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Wednesday, April 24, 2013

My Friend the Fulbright Terrorist

Patricio Arguello, an American terrorist
Living long enough means that you acquire perspective. (Which is why some people like the term "elders.")
The 26-year-old linked to the Boston Marathon bombings reminds me of  another 26-year-old who became a terrorist.
Forty-six years have past since I knew Patrick (Patricio) Arguello, a gentle, considerate young man, I thought, who proved to be one of the first modern-day terrorists. You’ve likely forgotten his name, but you may well remember the incident.
On September 6, 1970, Arguello --  an American with roots in Nicaragua  -- partnered with a Palestinian woman to try to hijack an El Al plane flying from Amsterdam to New York, one of four planes hijacked that day.  Arguello, was killed by Israeli security agents on board. Leila Khaled, 26, who had already made a name for herself hijacking a TWA flight to Damascus in 1969, was wounded.
Today, investigators in the Boston Marathon bombings are asking the same questions about the Tsaranev brothers that I asked so many years ago about Arguello:
How is it that an educated American student would turn to terrorism? Why did he pick the target that he did, one seemingly unrelated to his own background? And why did he seem incapable of such violence?
Patricio and I met in 1967 in Santiago, Chile. We were both Fulbright Scholars there, right out of college.
Patricio struck me and the other members of our small Fulbright group as a quiet, considerate student, an old-fashioned type who would hold doors for women and go  out of his way to help people in need.
Over our year-long stay, we learned the outline of his story.  He was born in 1943 in San Francisco; his mother was Irish-American, his father Nicaraguan. When he was about three,  the family moved to Managua, Nicaragua, where Patricio attended elementary school. But in his mid-teens, he decided to return to the United States with an older sister. He worked his way through high school and college, graduated magna cum laude from UCLA and won a Fulbright grant to study politics in Chile.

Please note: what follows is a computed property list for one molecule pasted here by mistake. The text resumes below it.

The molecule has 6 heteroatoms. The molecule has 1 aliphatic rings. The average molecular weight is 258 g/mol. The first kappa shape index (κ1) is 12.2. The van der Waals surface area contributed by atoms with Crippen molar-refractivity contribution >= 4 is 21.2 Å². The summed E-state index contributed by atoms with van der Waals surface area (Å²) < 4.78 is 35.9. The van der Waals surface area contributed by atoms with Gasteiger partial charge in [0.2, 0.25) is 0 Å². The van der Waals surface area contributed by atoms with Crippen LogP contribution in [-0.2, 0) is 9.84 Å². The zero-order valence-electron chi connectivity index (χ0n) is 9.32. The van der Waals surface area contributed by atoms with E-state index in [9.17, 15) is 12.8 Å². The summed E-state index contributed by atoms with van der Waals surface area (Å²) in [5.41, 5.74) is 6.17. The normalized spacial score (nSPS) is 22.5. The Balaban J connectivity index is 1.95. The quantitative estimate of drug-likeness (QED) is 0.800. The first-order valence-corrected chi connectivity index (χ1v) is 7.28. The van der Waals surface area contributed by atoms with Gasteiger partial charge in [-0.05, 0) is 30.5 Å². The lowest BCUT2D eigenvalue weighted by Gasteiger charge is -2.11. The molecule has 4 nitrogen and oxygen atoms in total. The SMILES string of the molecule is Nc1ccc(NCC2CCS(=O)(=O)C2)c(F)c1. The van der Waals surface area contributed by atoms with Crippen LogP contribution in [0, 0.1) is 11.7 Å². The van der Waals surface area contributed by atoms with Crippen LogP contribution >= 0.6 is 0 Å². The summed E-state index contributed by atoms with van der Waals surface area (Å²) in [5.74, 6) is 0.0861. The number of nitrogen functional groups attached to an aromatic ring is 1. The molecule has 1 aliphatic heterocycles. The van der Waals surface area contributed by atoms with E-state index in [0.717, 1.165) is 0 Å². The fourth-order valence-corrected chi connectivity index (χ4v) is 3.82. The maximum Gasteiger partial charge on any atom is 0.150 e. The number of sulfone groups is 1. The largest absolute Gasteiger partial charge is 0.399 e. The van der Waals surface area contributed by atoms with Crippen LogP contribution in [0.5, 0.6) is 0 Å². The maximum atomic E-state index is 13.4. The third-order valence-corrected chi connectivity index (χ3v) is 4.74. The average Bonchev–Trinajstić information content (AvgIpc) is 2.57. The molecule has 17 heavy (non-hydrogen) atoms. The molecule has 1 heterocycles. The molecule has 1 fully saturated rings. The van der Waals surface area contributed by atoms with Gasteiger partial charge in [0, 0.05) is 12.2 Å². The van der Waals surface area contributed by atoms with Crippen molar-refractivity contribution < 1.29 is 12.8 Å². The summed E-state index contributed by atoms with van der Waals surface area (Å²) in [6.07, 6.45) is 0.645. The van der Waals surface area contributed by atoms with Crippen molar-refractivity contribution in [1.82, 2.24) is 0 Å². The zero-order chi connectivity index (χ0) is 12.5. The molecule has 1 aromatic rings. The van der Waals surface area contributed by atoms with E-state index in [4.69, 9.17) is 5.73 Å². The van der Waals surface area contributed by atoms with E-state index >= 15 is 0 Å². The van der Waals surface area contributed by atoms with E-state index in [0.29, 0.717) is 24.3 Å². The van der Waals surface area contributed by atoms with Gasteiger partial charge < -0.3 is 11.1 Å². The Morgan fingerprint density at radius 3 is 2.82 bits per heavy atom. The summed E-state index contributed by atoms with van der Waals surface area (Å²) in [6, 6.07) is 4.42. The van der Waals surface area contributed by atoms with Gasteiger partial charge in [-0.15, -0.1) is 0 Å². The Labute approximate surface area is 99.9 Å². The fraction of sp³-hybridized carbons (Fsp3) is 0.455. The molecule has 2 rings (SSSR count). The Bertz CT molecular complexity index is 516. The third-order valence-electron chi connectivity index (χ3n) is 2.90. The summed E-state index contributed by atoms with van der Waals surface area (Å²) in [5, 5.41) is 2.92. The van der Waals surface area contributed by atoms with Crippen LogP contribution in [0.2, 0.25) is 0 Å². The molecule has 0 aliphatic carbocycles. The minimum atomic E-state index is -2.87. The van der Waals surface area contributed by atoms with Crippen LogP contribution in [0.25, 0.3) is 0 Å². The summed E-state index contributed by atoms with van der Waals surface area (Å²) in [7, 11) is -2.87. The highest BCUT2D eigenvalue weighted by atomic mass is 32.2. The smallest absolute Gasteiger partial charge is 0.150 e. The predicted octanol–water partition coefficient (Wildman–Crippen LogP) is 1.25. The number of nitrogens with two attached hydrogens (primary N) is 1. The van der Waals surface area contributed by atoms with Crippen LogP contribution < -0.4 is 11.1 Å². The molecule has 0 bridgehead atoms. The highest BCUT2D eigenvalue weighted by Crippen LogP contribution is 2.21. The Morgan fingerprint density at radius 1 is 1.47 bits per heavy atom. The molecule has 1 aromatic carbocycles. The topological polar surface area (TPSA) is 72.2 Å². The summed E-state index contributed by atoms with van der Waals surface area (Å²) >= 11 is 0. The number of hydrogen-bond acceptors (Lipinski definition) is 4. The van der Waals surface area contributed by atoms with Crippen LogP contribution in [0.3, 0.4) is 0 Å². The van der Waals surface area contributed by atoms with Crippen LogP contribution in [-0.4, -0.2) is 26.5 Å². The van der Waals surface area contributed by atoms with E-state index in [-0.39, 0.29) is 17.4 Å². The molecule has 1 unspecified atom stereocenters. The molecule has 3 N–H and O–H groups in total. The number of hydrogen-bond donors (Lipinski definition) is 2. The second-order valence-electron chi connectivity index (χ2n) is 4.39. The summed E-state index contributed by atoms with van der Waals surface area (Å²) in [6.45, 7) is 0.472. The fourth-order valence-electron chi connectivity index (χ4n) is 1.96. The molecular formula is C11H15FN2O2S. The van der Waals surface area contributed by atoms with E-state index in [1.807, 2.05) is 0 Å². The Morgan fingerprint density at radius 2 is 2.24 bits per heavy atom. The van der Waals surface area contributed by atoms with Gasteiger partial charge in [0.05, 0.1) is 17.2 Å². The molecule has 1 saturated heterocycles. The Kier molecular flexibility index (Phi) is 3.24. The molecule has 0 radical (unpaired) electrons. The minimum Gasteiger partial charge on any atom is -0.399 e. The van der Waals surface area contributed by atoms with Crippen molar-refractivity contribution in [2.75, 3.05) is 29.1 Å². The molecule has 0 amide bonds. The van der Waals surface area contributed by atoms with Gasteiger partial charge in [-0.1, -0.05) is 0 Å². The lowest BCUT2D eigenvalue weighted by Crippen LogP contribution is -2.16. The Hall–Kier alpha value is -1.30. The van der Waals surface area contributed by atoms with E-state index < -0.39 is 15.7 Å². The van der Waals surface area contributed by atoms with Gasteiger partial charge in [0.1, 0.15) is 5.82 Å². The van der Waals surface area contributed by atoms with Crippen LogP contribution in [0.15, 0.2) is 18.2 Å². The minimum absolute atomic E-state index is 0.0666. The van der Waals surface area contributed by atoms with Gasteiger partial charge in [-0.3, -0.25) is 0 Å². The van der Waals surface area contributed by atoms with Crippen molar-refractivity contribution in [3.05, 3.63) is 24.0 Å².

On hearing about Patricio’s death so many years ago, my fellow Fulbrighters –  shocked, as I was -- talked with each other about the young, freckle-faced man with reddish hair that they had known.
Leila Khaled
Two women in our group recalled a memorable Christmas Eve with Patricio. They were spending the holiday in a quaint village in Chile’s lake region. While having afternoon tea, they saw “Pat” trudging past their cafĂ© with a pack on his back. He joined them as they explored the town and then they all decided to splurge on a steak dinner. Pat insisted on paying the bill  -- and as a result spent a rainy night sleeping under an overturned boat on the edge of the lake. “I think he enjoyed going without a hotel room to do his friends a favor,” one of the women said.
Patricio’s sensitivity inevitably made him irresistible to women. Frequently he dated several at the same time. Once he was so plagued by phone calls from enamoured females that he fixed his telephone so he could call out but no one could call him.

I remember the parties he would have with his erudite British and Latino friends, where we’d discuss books and politics. After all, a war was being fought in Vietnam and the CIA had not kept its hand out of Latin America. In fact, my attempt to spend the summer working on a construction project in southern Chile was thwarted by the student organizers who said that, much as they’d like my help, I might, as an American, be seen as a CIA operative.